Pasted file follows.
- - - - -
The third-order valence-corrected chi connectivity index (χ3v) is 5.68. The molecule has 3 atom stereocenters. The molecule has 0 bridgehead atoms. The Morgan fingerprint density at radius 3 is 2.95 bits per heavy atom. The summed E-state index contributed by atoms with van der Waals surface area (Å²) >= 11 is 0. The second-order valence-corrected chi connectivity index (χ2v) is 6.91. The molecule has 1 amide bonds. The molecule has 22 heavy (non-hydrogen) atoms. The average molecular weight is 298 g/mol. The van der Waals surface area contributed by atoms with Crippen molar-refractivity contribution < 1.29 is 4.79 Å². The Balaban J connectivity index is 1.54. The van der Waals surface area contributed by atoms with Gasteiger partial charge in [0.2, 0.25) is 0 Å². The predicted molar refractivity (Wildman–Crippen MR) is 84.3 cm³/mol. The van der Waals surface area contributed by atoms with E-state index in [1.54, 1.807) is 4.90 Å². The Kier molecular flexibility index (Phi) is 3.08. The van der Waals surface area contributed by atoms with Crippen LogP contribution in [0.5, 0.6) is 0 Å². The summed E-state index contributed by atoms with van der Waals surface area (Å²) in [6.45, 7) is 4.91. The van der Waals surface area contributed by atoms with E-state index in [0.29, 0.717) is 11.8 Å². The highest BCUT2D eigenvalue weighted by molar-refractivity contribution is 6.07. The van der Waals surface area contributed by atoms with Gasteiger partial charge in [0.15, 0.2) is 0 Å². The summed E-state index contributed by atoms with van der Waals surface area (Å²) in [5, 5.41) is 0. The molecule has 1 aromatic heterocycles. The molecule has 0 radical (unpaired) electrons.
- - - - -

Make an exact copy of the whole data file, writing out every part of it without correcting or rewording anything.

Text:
The third-order valence-corrected chi connectivity index (χ3v) is 5.68. The molecule has 3 atom stereocenters. The molecule has 0 bridgehead atoms. The Morgan fingerprint density at radius 3 is 2.95 bits per heavy atom. The summed E-state index contributed by atoms with van der Waals surface area (Å²) >= 11 is 0. The second-order valence-corrected chi connectivity index (χ2v) is 6.91. The molecule has 1 amide bonds. The molecule has 22 heavy (non-hydrogen) atoms. The average molecular weight is 298 g/mol. The van der Waals surface area contributed by atoms with Crippen molar-refractivity contribution < 1.29 is 4.79 Å². The Balaban J connectivity index is 1.54. The van der Waals surface area contributed by atoms with Gasteiger partial charge in [0.2, 0.25) is 0 Å². The predicted molar refractivity (Wildman–Crippen MR) is 84.3 cm³/mol. The van der Waals surface area contributed by atoms with E-state index in [1.54, 1.807) is 4.90 Å². The Kier molecular flexibility index (Phi) is 3.08. The van der Waals surface area contributed by atoms with Crippen LogP contribution in [0.5, 0.6) is 0 Å². The summed E-state index contributed by atoms with van der Waals surface area (Å²) in [6.45, 7) is 4.91. The van der Waals surface area contributed by atoms with E-state index in [0.29, 0.717) is 11.8 Å². The highest BCUT2D eigenvalue weighted by molar-refractivity contribution is 6.07. The van der Waals surface area contributed by atoms with Gasteiger partial charge in [0.15, 0.2) is 0 Å². The summed E-state index contributed by atoms with van der Waals surface area (Å²) in [5, 5.41) is 0. The molecule has 1 aromatic heterocycles. The molecule has 0 radical (unpaired) electrons.